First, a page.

I believe the reason that the federal government can’t park tanks on Arnold Schwarzenegger’s lawn is because the US military isn’t allowed to act on behalf of the Federal government against US citizens on US soil, but it’s probably the only way to stop the economic transfer. In the end the only way to stop one group of people hell-bent on behaving in a way you don’t like is to apply the threat of overwhelming force. Understandably, there is trepidation in Germany about sleepwalking into that kind of situation in Europe.

So it seems that Angela Merkel is drawn into the scenario painted in the movie Forbidden Planet, where in trying to avoid a deep-rooted fear, the energy lends power to unconscious forces that start to destroy something else she holds dear, which is the Euro.

Just leave the housing market alone, Dave

So the taxpayer is going to back 95% mortgages for first time buyers to buy new build homes. Now where have we seen this before? Governments fiddling in the housing market. Such a bright idea, it goes horribly wrong each and every time. You’re grubbing about with what is probably most people’s single most valuable financial asset, purchased on a highly leveraged basis. Small errors can get magnified stupendously.

What on earth could go wrong? Well, for a start the impecunious are usually better off looking to the second-hand market to get better value. It’s why I have never bought a new car. I could afford it, but I have no desire to take the sucker punch for that brand new kudos. Same for houses. I’ve never bought a new one, because the value is so poor. Let other people take the brand-new premium first. So why the heck is the Government screwing the first time buyers by making this mortgage guarantee conditional on them buying a new house? Yes, it’s good for the housebuilders, but why get the most cash-strapped to take the hit too?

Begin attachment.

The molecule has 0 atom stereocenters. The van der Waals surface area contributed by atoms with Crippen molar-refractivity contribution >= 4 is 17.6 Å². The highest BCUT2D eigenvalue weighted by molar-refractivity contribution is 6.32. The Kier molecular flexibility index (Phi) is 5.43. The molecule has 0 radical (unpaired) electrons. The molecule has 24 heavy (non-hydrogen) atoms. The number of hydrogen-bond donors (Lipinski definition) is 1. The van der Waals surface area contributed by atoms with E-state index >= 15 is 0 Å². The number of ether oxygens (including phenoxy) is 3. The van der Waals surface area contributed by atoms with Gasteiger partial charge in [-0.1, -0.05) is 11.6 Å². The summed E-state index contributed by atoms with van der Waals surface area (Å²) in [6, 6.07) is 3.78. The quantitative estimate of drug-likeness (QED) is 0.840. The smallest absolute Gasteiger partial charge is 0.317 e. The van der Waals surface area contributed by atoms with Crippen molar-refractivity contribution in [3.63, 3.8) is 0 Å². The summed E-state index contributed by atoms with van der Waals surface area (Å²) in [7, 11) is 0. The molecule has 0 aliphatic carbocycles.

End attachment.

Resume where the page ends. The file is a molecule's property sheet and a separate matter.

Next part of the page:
There seems to be a belief that it’s every Briton’s human right to be able to buy a house in ther 20s. It isn’t. Some people are too poor to buy a house. That’s tough, but there are alternatives and have been throughout history. It’s called renting, and also sharing with others.

Let’s take a look at the decision-making process in how people buy houses. People look at what they can afford to spend at the time they are buying. If they are really clever they look ahead a little bit and allow for the extra cost of children, should that be a consideration. They then imagine that will carry on for the foreseeable future, and spend right up to that limit.

Make financing easier? Buyers will drive the capital cost of the houses up, as they can finance higher capital sums. Apply distorting measures to starter homes? Starter homes will go up more than second-rung homes. It’ll be harder for those that don’t qualify for the distorting measures, and the distorting measures will go into the pockets of house builders. It will take longer for the ‘beneficiaries’ of the largesse to pay off the increased prices they paid, because the largesse comes in the form of mortgage guarantees, encouraging them to overpay.

It’s about time the government discovered the value of the one of the principles of Hippocratic Oath in meddling in the housing market.

Primum non nocere – First, Do No Harm

Just leave it alone, Dave, let it be. That way existing house owners that benefited from the rising prices in the past get to take the hit, as they have to drop their prices to get a sale at all. The history of UK government intervention in the housing market is littered with epic fails.

Let’s hear it for: